I'm more interested in lifestyle changes. What pretentious and self-satisfied things will I be able to do now? My husband’s an attorney and he gets to sign his name with a comma and “Esquire.” Can I now sign my son’s Social Studies test with “Mary Vensel White, Published Author?” Maybe a little flourish afterwards? When I write the check for the mortgage, can I add it there? Probably not.

Will people add the honorific as a prefix when they’re talking about me, you know, like they do with “Academy Award Winner?” Example: “I saw Published Author Mary Vensel White buying milk the other day.” Not likely.

At dinner parties, will I become the authority on certain topics? Grammar? Publishing? Tweed? Actually, I guess I’d rather not be asked too many questions when I’m trying to enjoy my dinner and (here we go again) drink(s).

My guess is that in as many ways that it will change things, many more will stay the same. They still expect me to do the laundry around here, and I’ll still write most every day.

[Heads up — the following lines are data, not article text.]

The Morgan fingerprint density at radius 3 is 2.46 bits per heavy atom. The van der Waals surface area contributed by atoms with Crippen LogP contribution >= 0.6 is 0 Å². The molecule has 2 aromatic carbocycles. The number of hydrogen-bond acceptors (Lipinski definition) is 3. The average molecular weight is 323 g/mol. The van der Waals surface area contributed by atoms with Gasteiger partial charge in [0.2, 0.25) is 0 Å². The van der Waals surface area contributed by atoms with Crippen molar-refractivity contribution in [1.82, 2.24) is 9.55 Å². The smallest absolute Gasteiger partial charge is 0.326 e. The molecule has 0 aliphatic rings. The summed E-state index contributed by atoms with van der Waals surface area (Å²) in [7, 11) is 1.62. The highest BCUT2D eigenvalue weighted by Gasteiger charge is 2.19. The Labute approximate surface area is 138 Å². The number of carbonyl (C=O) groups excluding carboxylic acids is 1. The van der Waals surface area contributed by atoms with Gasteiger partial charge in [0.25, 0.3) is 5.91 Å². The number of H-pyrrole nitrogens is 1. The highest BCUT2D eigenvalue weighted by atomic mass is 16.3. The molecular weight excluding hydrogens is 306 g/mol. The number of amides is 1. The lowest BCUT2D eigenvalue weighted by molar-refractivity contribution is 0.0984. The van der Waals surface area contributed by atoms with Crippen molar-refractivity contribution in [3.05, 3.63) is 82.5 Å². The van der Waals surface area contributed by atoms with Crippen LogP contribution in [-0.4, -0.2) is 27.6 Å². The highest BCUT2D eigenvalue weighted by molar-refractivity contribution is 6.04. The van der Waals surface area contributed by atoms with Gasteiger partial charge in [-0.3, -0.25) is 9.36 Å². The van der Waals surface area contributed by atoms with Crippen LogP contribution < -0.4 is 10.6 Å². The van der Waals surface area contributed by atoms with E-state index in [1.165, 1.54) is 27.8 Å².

A writer never has a vacation. For a writer life consists of either writing or thinking about writing – Eugene Ionesco

Tuesday, January 24, 2012

Robertson Davies: Reading and Writing

I've been looking over this book today, a collection of two essays written by the Canadian writer Robertson Davies.  One essay talks about reading, the other addresses writing.  My edition is out of print and the two essays have been included in a later and more extensive publication titled The Merry Heart, a book I may have to put on my wish list.

In addition to writing novels, William Robertson Davies (1913-1995) was a playwright, critic, journalist, professor, and the founding Master of Massey College.  This accomplished man of letters was one of Canada's best-known and most popular authors and I'm sad to say aside from these two essays, I've read nothing of his work.  I do like the way he looks in the photo above, though, with his Hemingway-esqe beard and asymmetrical, bold face.